Innovative Reactors and Fuel Cycles
Our research focuses on the analysis and development of nuclear reactors and fuel cycles that excel on safety and sustainability. Example of reactors we investigate are:
The Super Critical Water-cooled Reactor is the successor of current boiling water reactor. The coolant circulates under high pressure (250 bar) and temperature (300 C) leading to a thermal efficiency much higher than nowadays’ reactors. Passive removal of decay heat is a challenge. Besides a thermal neutron spectrum, the SCWR can also employ a fast spectrum to better convert uranium to fissile plutonium. The use of thorium is beneficial but not optimal.
The High Temperature Reactor contains coated fuel particles embedded in a graphite moderator. It is considered inherently safe as it can guide the decay heat of the fuel to the environment without any damage to the fuel. In the HTR, helium flows from top to bottom through the pebble bed to cool the fuel. Fuel pebbles are discharged at the bottom and, if not fully burnt, re-cycled at the top. Because of the good neutron economy, the HTR can utilize thorium much better than existing water-cooled nuclear reactors. Research in our section focuses on the interplay between the thermal-hydraulics and the neutronics in the reactor core, and on the usage of thorium in the pebble-bed HTR.
The Molten Salt Reactor has its fuel dissolved in the coolant consisting of a liquid fluoride salt. The thermal MSR contains a large graphite reactor core with channels for the fuel salt. Only when the salt enters the core, the neutrons slow down and cause uranium to fission. Because of freeze valves - frozen salt plugs which will melt when the external power fails - the salt can flow freely to passively cooled emergency dump tanks in case of overheating. This safety feature together with the benign behaviour of the reactor to reactivity insertion, makes the reactor inherently safe. Due to the continuous processing of the salt, very few neutrons are captured in the core, leaving many of them available for breeding new fuel from thorium. With full usage of the thorium fuel cycle in the MSR, spent fuel would not be dangerous anymore after 500 years of storage.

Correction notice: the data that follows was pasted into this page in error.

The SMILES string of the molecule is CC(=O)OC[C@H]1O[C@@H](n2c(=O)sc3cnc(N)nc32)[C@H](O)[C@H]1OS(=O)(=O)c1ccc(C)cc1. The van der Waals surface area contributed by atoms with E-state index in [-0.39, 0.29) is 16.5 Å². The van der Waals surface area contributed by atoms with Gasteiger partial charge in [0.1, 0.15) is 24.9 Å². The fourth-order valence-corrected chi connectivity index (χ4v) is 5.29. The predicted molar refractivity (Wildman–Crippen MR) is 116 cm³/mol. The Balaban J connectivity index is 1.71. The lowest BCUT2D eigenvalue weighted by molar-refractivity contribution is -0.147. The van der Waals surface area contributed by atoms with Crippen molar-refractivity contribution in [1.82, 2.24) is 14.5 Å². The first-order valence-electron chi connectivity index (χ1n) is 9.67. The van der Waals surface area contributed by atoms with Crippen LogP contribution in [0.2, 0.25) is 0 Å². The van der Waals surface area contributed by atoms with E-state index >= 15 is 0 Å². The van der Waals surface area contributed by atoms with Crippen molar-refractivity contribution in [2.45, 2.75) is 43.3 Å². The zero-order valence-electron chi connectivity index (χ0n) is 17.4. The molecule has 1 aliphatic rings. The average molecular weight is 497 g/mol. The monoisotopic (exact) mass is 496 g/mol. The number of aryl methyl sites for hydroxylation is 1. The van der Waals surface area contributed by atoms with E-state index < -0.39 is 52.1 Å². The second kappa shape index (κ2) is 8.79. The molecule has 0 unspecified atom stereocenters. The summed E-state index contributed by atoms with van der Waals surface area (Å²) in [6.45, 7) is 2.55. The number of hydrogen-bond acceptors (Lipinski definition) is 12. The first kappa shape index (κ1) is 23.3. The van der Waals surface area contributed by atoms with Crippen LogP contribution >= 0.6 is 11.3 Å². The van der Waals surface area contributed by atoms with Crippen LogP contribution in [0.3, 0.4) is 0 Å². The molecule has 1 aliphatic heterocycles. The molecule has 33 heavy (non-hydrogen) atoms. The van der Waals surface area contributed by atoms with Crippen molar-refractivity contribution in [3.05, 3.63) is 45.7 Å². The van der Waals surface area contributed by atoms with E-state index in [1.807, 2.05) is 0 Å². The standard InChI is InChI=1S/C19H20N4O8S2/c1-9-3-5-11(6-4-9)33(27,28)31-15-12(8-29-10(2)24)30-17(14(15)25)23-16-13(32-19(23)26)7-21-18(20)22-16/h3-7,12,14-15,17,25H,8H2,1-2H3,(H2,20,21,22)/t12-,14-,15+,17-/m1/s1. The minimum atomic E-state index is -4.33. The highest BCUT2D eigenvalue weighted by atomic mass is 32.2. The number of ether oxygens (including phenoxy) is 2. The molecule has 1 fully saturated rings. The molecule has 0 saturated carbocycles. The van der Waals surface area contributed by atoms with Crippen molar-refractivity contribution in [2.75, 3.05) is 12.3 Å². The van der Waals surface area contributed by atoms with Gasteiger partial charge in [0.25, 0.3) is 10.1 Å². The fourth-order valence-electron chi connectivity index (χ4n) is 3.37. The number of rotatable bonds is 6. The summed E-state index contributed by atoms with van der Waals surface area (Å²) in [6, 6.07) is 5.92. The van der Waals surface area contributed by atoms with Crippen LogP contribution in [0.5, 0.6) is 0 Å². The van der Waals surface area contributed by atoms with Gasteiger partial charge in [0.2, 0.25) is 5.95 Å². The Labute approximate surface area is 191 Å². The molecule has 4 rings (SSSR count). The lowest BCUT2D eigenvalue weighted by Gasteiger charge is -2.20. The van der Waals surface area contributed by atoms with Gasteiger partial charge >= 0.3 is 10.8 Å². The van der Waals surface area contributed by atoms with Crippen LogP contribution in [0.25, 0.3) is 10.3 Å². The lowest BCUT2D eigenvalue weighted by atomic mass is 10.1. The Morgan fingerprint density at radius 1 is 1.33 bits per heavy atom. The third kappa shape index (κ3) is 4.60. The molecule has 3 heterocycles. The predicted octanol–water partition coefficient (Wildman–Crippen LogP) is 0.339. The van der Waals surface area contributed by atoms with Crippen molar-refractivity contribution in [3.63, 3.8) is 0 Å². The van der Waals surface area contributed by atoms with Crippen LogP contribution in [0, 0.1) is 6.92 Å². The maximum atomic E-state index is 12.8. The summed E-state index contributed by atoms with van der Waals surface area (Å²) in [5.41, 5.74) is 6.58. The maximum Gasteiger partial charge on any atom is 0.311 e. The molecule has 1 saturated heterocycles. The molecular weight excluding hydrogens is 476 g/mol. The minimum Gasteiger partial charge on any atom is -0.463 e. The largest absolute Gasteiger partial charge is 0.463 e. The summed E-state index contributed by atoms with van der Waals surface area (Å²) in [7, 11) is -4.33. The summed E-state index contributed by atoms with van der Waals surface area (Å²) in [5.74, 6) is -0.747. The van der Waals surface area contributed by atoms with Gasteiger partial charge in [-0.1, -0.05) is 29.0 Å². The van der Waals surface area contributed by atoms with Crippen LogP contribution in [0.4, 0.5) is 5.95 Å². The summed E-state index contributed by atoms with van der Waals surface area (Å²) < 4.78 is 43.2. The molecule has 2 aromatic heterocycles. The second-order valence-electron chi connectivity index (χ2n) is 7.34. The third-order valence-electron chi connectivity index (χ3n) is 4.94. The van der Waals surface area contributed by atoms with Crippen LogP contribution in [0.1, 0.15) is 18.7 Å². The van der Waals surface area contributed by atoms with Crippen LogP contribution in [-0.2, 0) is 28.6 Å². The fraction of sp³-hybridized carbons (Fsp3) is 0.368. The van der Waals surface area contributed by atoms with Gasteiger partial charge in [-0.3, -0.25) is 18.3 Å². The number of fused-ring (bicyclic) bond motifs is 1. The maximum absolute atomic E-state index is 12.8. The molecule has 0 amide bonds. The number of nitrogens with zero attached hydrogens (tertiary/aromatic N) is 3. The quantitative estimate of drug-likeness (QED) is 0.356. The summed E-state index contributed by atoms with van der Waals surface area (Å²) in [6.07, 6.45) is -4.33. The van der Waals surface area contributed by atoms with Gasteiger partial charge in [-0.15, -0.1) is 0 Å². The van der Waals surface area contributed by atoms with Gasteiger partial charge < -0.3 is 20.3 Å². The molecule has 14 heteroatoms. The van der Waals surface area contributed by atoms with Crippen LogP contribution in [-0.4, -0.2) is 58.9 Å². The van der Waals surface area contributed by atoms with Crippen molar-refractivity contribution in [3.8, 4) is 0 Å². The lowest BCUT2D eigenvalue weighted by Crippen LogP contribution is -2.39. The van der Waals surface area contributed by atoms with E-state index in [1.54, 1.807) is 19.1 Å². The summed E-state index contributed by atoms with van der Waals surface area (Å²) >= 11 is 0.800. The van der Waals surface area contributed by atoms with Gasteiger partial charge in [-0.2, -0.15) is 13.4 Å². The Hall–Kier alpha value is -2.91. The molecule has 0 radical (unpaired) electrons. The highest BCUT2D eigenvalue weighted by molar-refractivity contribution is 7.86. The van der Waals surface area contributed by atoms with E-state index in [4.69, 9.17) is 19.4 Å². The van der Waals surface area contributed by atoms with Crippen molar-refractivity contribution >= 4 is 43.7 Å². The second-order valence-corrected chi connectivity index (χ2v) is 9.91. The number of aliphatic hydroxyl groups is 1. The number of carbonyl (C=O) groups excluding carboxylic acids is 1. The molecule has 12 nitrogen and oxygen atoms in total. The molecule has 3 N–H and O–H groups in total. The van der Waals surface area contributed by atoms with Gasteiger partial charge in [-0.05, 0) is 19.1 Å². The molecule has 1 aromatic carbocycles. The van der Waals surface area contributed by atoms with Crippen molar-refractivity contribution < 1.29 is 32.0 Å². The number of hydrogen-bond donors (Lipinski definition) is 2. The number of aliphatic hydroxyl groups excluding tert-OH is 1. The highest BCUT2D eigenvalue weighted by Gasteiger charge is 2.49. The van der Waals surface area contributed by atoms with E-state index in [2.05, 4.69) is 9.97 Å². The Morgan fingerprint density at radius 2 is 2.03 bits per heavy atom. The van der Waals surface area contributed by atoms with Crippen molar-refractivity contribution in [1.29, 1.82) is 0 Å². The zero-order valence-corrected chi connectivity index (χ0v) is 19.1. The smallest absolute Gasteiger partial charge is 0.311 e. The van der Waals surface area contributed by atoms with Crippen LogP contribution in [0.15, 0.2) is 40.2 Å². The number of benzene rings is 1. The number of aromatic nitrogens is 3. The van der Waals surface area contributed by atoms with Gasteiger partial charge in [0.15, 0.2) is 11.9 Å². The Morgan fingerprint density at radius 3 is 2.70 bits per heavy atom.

The molten salt reactor can also be run with a fast neutron spectrum. In this Molten Salt Fast Reactor (MSFR) the salt contains a higher amount of fissile nuclides and flows in a large vessel with no moderator and no coolant channels. The power production is intimately coupled to the salt flow in the core, which should be simulated using Computational Fluid Dynamics. Research on the MSR – both with a thermal neutron spectrum and with a fast neutron spectrum - focuses on the safety evaluation and fuel cycle performance and uses in-house developed codes for the evaluation of the power density, temperature distribution, salt flow, burn up, chemistry and other disciplines.
The U-battery is a very small reactor based on the HTR concept with output of only 10 MW. It can be manufactured in series and is designed to power isolated communities, industries, islands, etc. The SLIMR is a small modular super critical water-cooled reactor with power of 200 MW. Its modularity makes it economical to produce and the fuels’ decay heat can be removed passively.
Research on the nuclear fuel cycle focuses on the use of thorium in above-mentioned nuclear reactors. Thorium has no fissile isotope so a reactor should always be started with uranium from an external stockpile. Once started, the reactor should be able to sustain criticality and to breed its own fuel from thorium. The HTR is the preferred reactor type for the short-term, although the thorium fuel cycle requires processing of the spent fuel, for which today not mature technology is available. Fuel cycle studies aim to breed fuel in the HTR without compromising the inherent safety features of the reactor. The second reactor type considered is the MSR, both with a thermal and fast neutron spectrum. Because of the good neutron economy of the MSR, partly due to the continuous processing of the fuel salt, breeding new fuel is more easily achieved, but requires complex chemical processing of the salt.